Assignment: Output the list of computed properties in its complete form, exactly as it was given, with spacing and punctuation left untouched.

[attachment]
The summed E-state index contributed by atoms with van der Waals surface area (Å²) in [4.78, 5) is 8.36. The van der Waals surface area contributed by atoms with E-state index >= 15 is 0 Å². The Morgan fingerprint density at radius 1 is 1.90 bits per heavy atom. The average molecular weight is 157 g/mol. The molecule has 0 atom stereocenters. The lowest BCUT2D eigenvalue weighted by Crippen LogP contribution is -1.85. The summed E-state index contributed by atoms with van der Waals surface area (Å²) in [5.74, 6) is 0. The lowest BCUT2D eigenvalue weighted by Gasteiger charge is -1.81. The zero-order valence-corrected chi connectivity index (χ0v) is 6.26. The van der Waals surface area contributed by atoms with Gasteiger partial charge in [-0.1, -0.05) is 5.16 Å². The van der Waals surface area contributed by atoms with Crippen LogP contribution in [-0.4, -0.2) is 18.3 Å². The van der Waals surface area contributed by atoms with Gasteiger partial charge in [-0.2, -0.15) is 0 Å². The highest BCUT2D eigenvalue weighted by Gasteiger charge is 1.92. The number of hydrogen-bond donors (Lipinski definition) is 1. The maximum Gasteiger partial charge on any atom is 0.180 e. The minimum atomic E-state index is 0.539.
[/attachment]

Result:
The summed E-state index contributed by atoms with van der Waals surface area (Å²) in [4.78, 5) is 8.36. The van der Waals surface area contributed by atoms with E-state index >= 15 is 0 Å². The Morgan fingerprint density at radius 1 is 1.90 bits per heavy atom. The average molecular weight is 157 g/mol. The molecule has 0 atom stereocenters. The lowest BCUT2D eigenvalue weighted by Crippen LogP contribution is -1.85. The summed E-state index contributed by atoms with van der Waals surface area (Å²) in [5.74, 6) is 0. The lowest BCUT2D eigenvalue weighted by Gasteiger charge is -1.81. The zero-order valence-corrected chi connectivity index (χ0v) is 6.26. The van der Waals surface area contributed by atoms with Gasteiger partial charge in [-0.1, -0.05) is 5.16 Å². The van der Waals surface area contributed by atoms with Crippen LogP contribution in [-0.4, -0.2) is 18.3 Å². The van der Waals surface area contributed by atoms with Gasteiger partial charge in [-0.2, -0.15) is 0 Å². The highest BCUT2D eigenvalue weighted by Gasteiger charge is 1.92. The number of hydrogen-bond donors (Lipinski definition) is 1. The maximum Gasteiger partial charge on any atom is 0.180 e. The minimum atomic E-state index is 0.539.